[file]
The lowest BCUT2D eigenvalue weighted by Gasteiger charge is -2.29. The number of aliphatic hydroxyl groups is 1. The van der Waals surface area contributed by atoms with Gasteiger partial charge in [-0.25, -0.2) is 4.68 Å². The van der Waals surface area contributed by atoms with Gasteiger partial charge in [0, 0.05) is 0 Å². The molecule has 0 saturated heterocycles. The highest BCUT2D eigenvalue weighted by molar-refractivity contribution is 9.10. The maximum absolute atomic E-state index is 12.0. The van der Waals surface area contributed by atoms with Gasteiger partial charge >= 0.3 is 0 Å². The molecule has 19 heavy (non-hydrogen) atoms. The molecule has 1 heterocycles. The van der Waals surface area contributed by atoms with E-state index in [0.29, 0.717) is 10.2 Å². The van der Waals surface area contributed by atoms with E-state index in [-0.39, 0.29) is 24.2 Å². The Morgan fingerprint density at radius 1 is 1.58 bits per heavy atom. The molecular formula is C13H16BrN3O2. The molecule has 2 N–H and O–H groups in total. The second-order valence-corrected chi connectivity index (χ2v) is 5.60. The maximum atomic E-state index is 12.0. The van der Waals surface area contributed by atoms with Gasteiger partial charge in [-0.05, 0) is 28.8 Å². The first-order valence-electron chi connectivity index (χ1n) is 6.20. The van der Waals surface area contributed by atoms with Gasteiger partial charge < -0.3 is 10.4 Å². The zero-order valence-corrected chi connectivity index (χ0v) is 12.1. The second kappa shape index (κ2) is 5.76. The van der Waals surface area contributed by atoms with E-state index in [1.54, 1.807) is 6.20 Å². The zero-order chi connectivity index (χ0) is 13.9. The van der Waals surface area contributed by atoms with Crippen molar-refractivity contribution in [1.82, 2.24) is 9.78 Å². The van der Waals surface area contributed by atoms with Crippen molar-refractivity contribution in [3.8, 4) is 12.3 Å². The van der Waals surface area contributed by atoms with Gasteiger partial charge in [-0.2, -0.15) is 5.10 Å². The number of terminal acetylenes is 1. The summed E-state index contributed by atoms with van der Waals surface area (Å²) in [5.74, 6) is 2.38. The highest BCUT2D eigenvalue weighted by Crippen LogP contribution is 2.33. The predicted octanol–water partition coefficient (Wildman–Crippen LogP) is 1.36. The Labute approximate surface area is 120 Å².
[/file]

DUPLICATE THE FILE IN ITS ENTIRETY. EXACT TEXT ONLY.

The lowest BCUT2D eigenvalue weighted by Gasteiger charge is -2.29. The number of aliphatic hydroxyl groups is 1. The van der Waals surface area contributed by atoms with Gasteiger partial charge in [-0.25, -0.2) is 4.68 Å². The van der Waals surface area contributed by atoms with Gasteiger partial charge in [0, 0.05) is 0 Å². The molecule has 0 saturated heterocycles. The highest BCUT2D eigenvalue weighted by molar-refractivity contribution is 9.10. The maximum absolute atomic E-state index is 12.0. The van der Waals surface area contributed by atoms with Gasteiger partial charge >= 0.3 is 0 Å². The molecule has 19 heavy (non-hydrogen) atoms. The molecule has 1 heterocycles. The van der Waals surface area contributed by atoms with E-state index in [0.29, 0.717) is 10.2 Å². The van der Waals surface area contributed by atoms with E-state index in [-0.39, 0.29) is 24.2 Å². The Morgan fingerprint density at radius 1 is 1.58 bits per heavy atom. The molecular formula is C13H16BrN3O2. The molecule has 2 N–H and O–H groups in total. The second-order valence-corrected chi connectivity index (χ2v) is 5.60. The maximum atomic E-state index is 12.0. The van der Waals surface area contributed by atoms with Gasteiger partial charge in [-0.05, 0) is 28.8 Å². The first-order valence-electron chi connectivity index (χ1n) is 6.20. The van der Waals surface area contributed by atoms with Gasteiger partial charge < -0.3 is 10.4 Å². The zero-order valence-corrected chi connectivity index (χ0v) is 12.1. The second kappa shape index (κ2) is 5.76. The van der Waals surface area contributed by atoms with E-state index in [1.54, 1.807) is 6.20 Å². The zero-order chi connectivity index (χ0) is 13.9. The van der Waals surface area contributed by atoms with Crippen molar-refractivity contribution in [1.82, 2.24) is 9.78 Å². The van der Waals surface area contributed by atoms with Crippen molar-refractivity contribution in [3.8, 4) is 12.3 Å². The van der Waals surface area contributed by atoms with Gasteiger partial charge in [-0.2, -0.15) is 5.10 Å². The number of terminal acetylenes is 1. The summed E-state index contributed by atoms with van der Waals surface area (Å²) in [5.74, 6) is 2.38. The highest BCUT2D eigenvalue weighted by Crippen LogP contribution is 2.33. The predicted octanol–water partition coefficient (Wildman–Crippen LogP) is 1.36. The Labute approximate surface area is 120 Å².